Advance reader reviews of Salvage the Bones

Salvage the Bones

A Novel

by Jesmyn Ward

Salvage the Bones
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  • Published in USA  Sep 2011
    272 pages
    Genre: Novels

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There are currently 17 member reviews
for Salvage the Bones
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  • Claire M. (New York, NY)

    Salvage the Bones
    This is so well written that I even got through most of the dog fight. Narrated by a young girl, Esch, who describes her daily life in a swamp in Louisiana as Katrina comes closer and finally bears down on the poorest of the poor, it is a heartbreaking story but one that also shows the inner strength of our forgotten neighbors. Comparing herself to Medea in the way her own life unfolds, Esch lives out the treachery of living in poverty and the choices that are made. Metaphor, simile, and the gloriously descriptive use of language lead me to believe Jesmyn Ward will be telling stories for a long time.
  • Tricia L. (Auburn, WA)

    Heartwrenching poverty and suffering in a powerful tale.
    Wow. This book put me right there watching the run-up and aftermath of Katrina. It is so eye-opening and yet I feel like there is hope for us all because of these brave characters. Great read.
  • Mary B. (Roswell, GA)

    Beautiful and Heartbreaking Story
    Salvage the Bones is the story of a family on the Gulf coast readying for Hurricane Katrina. The family is poor, black, motherless yet they work together to prepare for the hurricane, all of them doing the best they can.

    The main character is a young teenage girl, named Esch, who is struggling to accept a pregnancy while longing for a confidante or some kind of help for her seemingly impossible situation. She is smitten with the baby's father, but he doesn't love her. The story of Medea is interwoven into the narrative. Will the girl betray her family for her lover or remain faithful to her father and brothers?

    The character of the father is fascinating. He is the only one who really understands the severity of the oncoming storm and although he works as hard as possible to protect his family and their home, tearing apart outbuildings and raiding wood from an abandoned house, he ends up being unable to do much for the family during the actual storm, serving as an example of the younger generation coming of age.

    One of the sons, Skeetah, has a white pit bull dog named China, who has a litter of puppies in the story. Skeetah nurtures her as if she were a lover, and a dangerous one at that. I had a hard time with the cruelty and violence of the dog fighting scenes, but the author does a good job of putting them into context of the narrative and letting you understand the motivations of members of the dog fighting culture.

    Overall, it is a story of a family's loyalty to each other in the face of a dangerous natural disaster. They manage to cope in the only ways that they can and in the end discover who in their community they can really trust.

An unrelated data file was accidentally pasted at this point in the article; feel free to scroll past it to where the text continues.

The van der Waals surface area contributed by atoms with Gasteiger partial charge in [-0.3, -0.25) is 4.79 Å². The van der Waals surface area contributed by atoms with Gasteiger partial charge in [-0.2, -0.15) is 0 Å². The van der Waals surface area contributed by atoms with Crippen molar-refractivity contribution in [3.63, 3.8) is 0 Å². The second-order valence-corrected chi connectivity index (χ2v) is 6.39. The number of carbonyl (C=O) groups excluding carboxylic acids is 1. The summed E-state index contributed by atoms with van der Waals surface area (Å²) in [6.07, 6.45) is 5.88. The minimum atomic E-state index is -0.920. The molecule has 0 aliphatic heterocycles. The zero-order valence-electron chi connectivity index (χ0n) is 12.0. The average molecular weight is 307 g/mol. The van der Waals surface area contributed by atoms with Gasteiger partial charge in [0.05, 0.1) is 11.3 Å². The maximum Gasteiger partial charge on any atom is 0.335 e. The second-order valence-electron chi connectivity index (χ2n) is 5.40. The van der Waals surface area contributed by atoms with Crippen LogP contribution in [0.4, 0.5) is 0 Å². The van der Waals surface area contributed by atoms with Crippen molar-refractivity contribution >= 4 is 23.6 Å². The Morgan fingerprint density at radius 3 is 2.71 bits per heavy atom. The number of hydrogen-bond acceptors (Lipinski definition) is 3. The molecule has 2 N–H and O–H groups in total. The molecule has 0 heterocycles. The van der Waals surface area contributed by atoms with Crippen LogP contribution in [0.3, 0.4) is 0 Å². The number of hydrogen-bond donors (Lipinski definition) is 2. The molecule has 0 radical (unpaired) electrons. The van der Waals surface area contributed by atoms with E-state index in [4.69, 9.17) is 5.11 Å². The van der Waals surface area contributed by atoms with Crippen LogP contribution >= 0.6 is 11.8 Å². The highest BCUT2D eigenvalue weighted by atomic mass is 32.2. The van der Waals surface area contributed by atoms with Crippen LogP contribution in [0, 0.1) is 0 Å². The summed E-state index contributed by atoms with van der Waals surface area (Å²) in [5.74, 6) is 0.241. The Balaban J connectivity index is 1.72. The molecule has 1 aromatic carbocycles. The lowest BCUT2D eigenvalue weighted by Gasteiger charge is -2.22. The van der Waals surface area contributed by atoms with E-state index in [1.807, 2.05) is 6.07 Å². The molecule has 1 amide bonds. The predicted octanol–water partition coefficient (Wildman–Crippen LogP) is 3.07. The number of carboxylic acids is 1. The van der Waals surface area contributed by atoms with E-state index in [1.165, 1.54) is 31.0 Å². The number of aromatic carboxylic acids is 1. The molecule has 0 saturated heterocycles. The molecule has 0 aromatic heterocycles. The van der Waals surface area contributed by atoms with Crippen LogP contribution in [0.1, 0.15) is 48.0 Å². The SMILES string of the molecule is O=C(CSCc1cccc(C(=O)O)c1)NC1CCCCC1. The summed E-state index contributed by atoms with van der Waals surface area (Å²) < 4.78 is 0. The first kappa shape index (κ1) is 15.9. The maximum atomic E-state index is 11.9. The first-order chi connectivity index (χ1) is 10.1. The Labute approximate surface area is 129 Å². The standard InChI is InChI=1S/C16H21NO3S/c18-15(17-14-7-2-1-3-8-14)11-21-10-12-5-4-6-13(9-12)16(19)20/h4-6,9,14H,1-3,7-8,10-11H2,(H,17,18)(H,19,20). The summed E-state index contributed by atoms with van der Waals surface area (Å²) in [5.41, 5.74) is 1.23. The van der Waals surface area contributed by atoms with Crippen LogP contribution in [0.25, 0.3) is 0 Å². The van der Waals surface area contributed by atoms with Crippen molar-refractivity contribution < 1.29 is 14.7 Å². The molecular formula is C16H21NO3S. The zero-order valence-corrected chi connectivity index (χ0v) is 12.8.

I would recommend this book to readers who like more serious and literary reading. This is not light beach book.
  • Judi S. (Boyes Hot Springs, CA)

    Salvage the Bones
    Salvage the Bones blew through my life much like Hurricane Katrina roared through Bois Sauvage, Mississippi, and the lives of the Batiste family.
    The day to day details of life for pregnant 14 year old Esch and her brothers are often brutal and difficult to read, but Ward's gorgeous writing and her ability to help us see through Esch's eyes and love with her heart make it worth the discomfort.
    I adore a strong character-driven book and Savage the Bones is bursting with heroes! This would be a fantastic choice for a book group. Savage the Bones shines a light on one of America's greatest tragedies and gives a voice to some of it's most invisible inhabitants.
  • Kelly P. (Monterey, TN)

    A captivating tale
    I thoroughly enjoyed this book. The setting and the language immerse the reader in the life of a poor Mississippi family in the days leading up to Hurricane Katrina. While Hurricane Katrina lurks in the background it is not the focal point of the novel. Instead the plot revolves around the characters and how their own decisions, and the decisions of their loved ones, impacts their lives. The writing style is reminiscent of other Southern authors such as William Gay, Larry Brown and Tom Franklin which is high praise in my opinion.
  • Beth T. (Savannah, GA)

    Gritty and Beautifully Wrought
    This is an amazing book. It's not for the faint of heart or overly sensitive. The subject matter is hard to get through sometimes, but the author's writing is so beautiful and poetic that it somehow softens the hard edges of harsh reality and helps the reader become immersed in the characters and their story. I found myself caring about these people and what happened to them, and wasn't ready to put the book down when I turned the last page. Ms. West's is a unique and powerful voice in Southern fiction and I recommend "Salvage the Bones" as a very good read.
  • Eileen P. (Pittsford, NY)

    Lyric and heartbreaking
    What an incredible book! Salvage the Bones is a moving portrayal of a family, made up mostly of children, trying to do their best amidst rural poverty. The social and natural landscape where these characters live is unforgiving and harsh, but Jasmyn Ward shows how it is also a place where kindness and love play a particularly important role. It would be an excellent discussion book as it raises so many important social issues in an enlightening and nonjudgmental way.
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